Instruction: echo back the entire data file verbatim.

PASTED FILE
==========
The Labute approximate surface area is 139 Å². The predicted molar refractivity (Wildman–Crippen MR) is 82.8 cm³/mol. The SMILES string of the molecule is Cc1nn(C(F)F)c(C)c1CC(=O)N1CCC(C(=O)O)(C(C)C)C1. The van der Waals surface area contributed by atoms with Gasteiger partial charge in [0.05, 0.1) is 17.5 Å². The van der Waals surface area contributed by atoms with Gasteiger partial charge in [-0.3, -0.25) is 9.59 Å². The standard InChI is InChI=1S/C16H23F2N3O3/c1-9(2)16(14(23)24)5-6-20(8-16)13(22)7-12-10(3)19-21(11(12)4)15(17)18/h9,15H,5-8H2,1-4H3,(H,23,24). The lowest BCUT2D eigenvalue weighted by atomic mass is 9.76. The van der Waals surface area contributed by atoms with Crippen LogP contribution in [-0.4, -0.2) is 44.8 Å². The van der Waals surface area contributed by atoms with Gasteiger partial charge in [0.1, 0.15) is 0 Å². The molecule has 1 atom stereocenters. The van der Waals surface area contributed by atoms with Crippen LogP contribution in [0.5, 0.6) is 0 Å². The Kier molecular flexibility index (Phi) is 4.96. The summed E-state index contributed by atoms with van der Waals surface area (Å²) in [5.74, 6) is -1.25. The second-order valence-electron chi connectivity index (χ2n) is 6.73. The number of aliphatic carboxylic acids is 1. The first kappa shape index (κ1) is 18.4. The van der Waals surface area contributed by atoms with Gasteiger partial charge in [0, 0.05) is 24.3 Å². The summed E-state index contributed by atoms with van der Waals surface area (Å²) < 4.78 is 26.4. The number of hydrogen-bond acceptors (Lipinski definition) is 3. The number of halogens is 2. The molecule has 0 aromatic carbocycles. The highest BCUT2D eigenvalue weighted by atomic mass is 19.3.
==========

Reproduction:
The Labute approximate surface area is 139 Å². The predicted molar refractivity (Wildman–Crippen MR) is 82.8 cm³/mol. The SMILES string of the molecule is Cc1nn(C(F)F)c(C)c1CC(=O)N1CCC(C(=O)O)(C(C)C)C1. The van der Waals surface area contributed by atoms with Gasteiger partial charge in [0.05, 0.1) is 17.5 Å². The van der Waals surface area contributed by atoms with Gasteiger partial charge in [-0.3, -0.25) is 9.59 Å². The standard InChI is InChI=1S/C16H23F2N3O3/c1-9(2)16(14(23)24)5-6-20(8-16)13(22)7-12-10(3)19-21(11(12)4)15(17)18/h9,15H,5-8H2,1-4H3,(H,23,24). The lowest BCUT2D eigenvalue weighted by atomic mass is 9.76. The van der Waals surface area contributed by atoms with Crippen LogP contribution in [-0.4, -0.2) is 44.8 Å². The van der Waals surface area contributed by atoms with Gasteiger partial charge in [0.1, 0.15) is 0 Å². The molecule has 1 atom stereocenters. The van der Waals surface area contributed by atoms with Crippen LogP contribution in [0.5, 0.6) is 0 Å². The Kier molecular flexibility index (Phi) is 4.96. The summed E-state index contributed by atoms with van der Waals surface area (Å²) in [5.74, 6) is -1.25. The second-order valence-electron chi connectivity index (χ2n) is 6.73. The number of aliphatic carboxylic acids is 1. The first kappa shape index (κ1) is 18.4. The van der Waals surface area contributed by atoms with Gasteiger partial charge in [0, 0.05) is 24.3 Å². The summed E-state index contributed by atoms with van der Waals surface area (Å²) < 4.78 is 26.4. The number of hydrogen-bond acceptors (Lipinski definition) is 3. The number of halogens is 2. The molecule has 0 aromatic carbocycles. The highest BCUT2D eigenvalue weighted by atomic mass is 19.3.